Transparent Oil Pan and Valve Cover Let You Peek Inside a Running Engine

We never stop to think about our engine’s lubrication system, but it’s always hard at work.

byPeter Holderith|
Car Tech photo


Ever find yourself sitting at a red light when you feel a minor dip in RPM or a suspected misfire, and you think: "This is it. I am ready for my engine to explode." The many stages of grief pass through you within milliseconds of feeling the subtle vibration. You're ready for the inevitable. It's been nice knowing ya.

If you haven't felt that, I can assure you that at that moment you'd sure as heck like to be able to see inside your engine. Unfortunately, approximately zero manufacturers offer a transparent oil pan or valve cover as an option. That was clearly unacceptable to our friends at Garage54.

Garage54 via YouTube

With help from a large plastic vacuum-forming machine, the guys create a transparent valve cover for the Lada engine they're using, and an oil pan as well. Having warmed up pizza in a vacuum forming machine before, I can personally assure you the trials and tribulations they go through trying to get the parts just right are very frustrating. They test out a few different materials and material thicknesses in an attempt to get a tight fit of the hot plastic around the brand new valve cover and oil pan they purchased. After messing around with the thickness, temperature, and level of suction for a little while, they finally get the parts they're looking for. 

With that, they join the plastic oil pan with the metal flange from the original pan for a tight fit using the original fasteners. Then, they fix the valve cover to the head using... window sealer from the hardware store. Oil is added, the engine is started, and well, you can see what happens.

Video thumbnail

Initially, the pickup sucks oil to the rest of the engine just fine, but then the oil level starts to get dangerously low, and oily foam begins to appear. That's generally a sign that not nearly enough oil is getting to where it needs to go, so the guys stop and add some more oil through the dipstick tube, seeing as they glued the valve cover directly to the head and presumably don't want to go through that again.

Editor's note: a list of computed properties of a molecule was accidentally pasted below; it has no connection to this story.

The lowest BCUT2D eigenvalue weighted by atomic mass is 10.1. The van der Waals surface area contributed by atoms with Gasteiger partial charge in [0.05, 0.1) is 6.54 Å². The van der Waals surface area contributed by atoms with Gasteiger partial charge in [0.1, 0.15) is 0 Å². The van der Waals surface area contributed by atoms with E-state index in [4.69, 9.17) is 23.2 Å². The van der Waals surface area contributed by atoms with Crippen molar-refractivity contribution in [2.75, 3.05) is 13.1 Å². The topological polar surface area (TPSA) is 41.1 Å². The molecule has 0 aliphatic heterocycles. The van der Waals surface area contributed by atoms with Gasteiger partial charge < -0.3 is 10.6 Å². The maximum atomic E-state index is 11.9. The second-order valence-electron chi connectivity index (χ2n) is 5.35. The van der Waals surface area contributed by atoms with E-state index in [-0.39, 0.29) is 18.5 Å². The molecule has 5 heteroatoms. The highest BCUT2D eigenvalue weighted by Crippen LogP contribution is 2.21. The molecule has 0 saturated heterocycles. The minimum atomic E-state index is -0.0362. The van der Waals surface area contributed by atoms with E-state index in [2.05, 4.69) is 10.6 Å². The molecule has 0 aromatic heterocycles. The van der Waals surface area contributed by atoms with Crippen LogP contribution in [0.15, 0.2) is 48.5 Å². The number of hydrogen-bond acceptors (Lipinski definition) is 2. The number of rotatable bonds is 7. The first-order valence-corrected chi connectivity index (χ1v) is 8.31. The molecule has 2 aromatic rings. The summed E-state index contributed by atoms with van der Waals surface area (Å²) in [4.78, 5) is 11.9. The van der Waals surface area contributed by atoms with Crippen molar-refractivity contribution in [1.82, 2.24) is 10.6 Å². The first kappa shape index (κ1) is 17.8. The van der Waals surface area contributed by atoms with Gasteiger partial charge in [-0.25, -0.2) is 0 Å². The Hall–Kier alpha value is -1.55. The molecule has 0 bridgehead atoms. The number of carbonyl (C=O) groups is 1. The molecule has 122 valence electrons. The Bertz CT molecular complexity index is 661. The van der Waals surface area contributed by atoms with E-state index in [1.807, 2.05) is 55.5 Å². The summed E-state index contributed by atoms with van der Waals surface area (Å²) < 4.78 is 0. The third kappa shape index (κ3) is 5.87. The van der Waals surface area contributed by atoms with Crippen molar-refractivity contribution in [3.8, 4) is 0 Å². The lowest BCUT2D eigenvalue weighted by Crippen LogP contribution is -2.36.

After more oil is added, however, everything goes just fine, at least for a little while. This Lada engine in particular has an internal cover over the rockers—likely for oil control—so the view of oil spewing everywhere is a little obscured. That's at least until the valve cover vibrates itself loose and oil starts dripping all over the engine. Then you can see oil flow just fine. 

If you want a slightly better visual of how oil flows through say, a pushrod inline-six, GM made a great video on this topic back in the 1930s that has yet to be eclipsed in its educational value and production quality. It's called "Riding The Film." 

Video thumbnail

In any case, though, a transparent oil pan and valve cover are almost as good as a transparent head in entertainment value. It's cool to see all of the things you never think about going on within an engine. We take lubrication for granted—you can now begin reading in the voice of the narrator from "Riding The Film"—but without it, where would we be?

It's interesting if not thrilling to finally be able to see oil sloshing around inside an engine under pressure. A miracle of modern engineering that makes the world go round.

Got a tip or question for the author? You can reach them here:

Car TechWatch This